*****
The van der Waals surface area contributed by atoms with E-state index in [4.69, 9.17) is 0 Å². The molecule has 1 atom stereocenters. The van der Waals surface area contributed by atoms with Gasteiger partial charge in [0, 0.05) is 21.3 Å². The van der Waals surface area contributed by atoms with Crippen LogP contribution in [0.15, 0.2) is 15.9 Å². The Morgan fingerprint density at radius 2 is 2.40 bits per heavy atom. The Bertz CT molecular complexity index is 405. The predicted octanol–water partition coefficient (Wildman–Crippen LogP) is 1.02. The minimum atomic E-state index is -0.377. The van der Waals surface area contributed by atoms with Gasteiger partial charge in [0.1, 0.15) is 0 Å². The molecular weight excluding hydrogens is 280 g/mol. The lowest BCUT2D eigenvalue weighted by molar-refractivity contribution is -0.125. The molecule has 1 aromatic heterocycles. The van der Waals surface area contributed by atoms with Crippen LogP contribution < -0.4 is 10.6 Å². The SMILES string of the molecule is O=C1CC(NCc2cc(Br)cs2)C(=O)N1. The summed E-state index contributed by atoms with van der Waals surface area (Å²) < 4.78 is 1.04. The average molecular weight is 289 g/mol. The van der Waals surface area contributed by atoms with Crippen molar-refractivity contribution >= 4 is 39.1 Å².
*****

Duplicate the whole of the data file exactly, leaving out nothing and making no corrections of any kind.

The van der Waals surface area contributed by atoms with E-state index in [4.69, 9.17) is 0 Å². The molecule has 1 atom stereocenters. The van der Waals surface area contributed by atoms with Gasteiger partial charge in [0, 0.05) is 21.3 Å². The van der Waals surface area contributed by atoms with Crippen LogP contribution in [0.15, 0.2) is 15.9 Å². The Morgan fingerprint density at radius 2 is 2.40 bits per heavy atom. The Bertz CT molecular complexity index is 405. The predicted octanol–water partition coefficient (Wildman–Crippen LogP) is 1.02. The minimum atomic E-state index is -0.377. The van der Waals surface area contributed by atoms with Gasteiger partial charge in [0.1, 0.15) is 0 Å². The molecular weight excluding hydrogens is 280 g/mol. The lowest BCUT2D eigenvalue weighted by molar-refractivity contribution is -0.125. The molecule has 1 aromatic heterocycles. The van der Waals surface area contributed by atoms with Crippen LogP contribution < -0.4 is 10.6 Å². The SMILES string of the molecule is O=C1CC(NCc2cc(Br)cs2)C(=O)N1. The summed E-state index contributed by atoms with van der Waals surface area (Å²) < 4.78 is 1.04. The average molecular weight is 289 g/mol. The van der Waals surface area contributed by atoms with Crippen molar-refractivity contribution >= 4 is 39.1 Å².